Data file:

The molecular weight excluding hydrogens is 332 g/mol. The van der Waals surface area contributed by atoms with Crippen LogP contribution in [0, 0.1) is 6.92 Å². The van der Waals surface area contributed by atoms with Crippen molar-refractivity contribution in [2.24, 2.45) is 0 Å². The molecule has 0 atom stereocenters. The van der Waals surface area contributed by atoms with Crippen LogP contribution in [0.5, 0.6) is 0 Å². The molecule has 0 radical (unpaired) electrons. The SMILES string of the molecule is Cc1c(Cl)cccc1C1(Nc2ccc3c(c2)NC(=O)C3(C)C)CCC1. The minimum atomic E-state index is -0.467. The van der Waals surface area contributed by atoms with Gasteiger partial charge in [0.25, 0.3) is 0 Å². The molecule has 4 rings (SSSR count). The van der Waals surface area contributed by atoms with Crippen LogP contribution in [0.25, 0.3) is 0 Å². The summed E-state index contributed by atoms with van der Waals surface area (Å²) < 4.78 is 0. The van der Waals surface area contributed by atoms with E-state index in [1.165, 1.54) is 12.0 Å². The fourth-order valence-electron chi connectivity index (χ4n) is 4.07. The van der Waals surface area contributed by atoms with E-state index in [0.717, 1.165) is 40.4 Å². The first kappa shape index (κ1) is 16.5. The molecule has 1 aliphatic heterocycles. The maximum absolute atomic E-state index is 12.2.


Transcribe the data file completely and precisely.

The molecular weight excluding hydrogens is 332 g/mol. The van der Waals surface area contributed by atoms with Crippen LogP contribution in [0, 0.1) is 6.92 Å². The van der Waals surface area contributed by atoms with Crippen molar-refractivity contribution in [2.24, 2.45) is 0 Å². The molecule has 0 atom stereocenters. The van der Waals surface area contributed by atoms with Crippen LogP contribution in [0.5, 0.6) is 0 Å². The molecule has 0 radical (unpaired) electrons. The SMILES string of the molecule is Cc1c(Cl)cccc1C1(Nc2ccc3c(c2)NC(=O)C3(C)C)CCC1. The minimum atomic E-state index is -0.467. The van der Waals surface area contributed by atoms with Gasteiger partial charge in [0.25, 0.3) is 0 Å². The molecule has 4 rings (SSSR count). The van der Waals surface area contributed by atoms with Crippen LogP contribution in [0.25, 0.3) is 0 Å². The summed E-state index contributed by atoms with van der Waals surface area (Å²) < 4.78 is 0. The van der Waals surface area contributed by atoms with E-state index in [1.165, 1.54) is 12.0 Å². The fourth-order valence-electron chi connectivity index (χ4n) is 4.07. The van der Waals surface area contributed by atoms with E-state index in [0.717, 1.165) is 40.4 Å². The first kappa shape index (κ1) is 16.5. The molecule has 1 aliphatic heterocycles. The maximum absolute atomic E-state index is 12.2.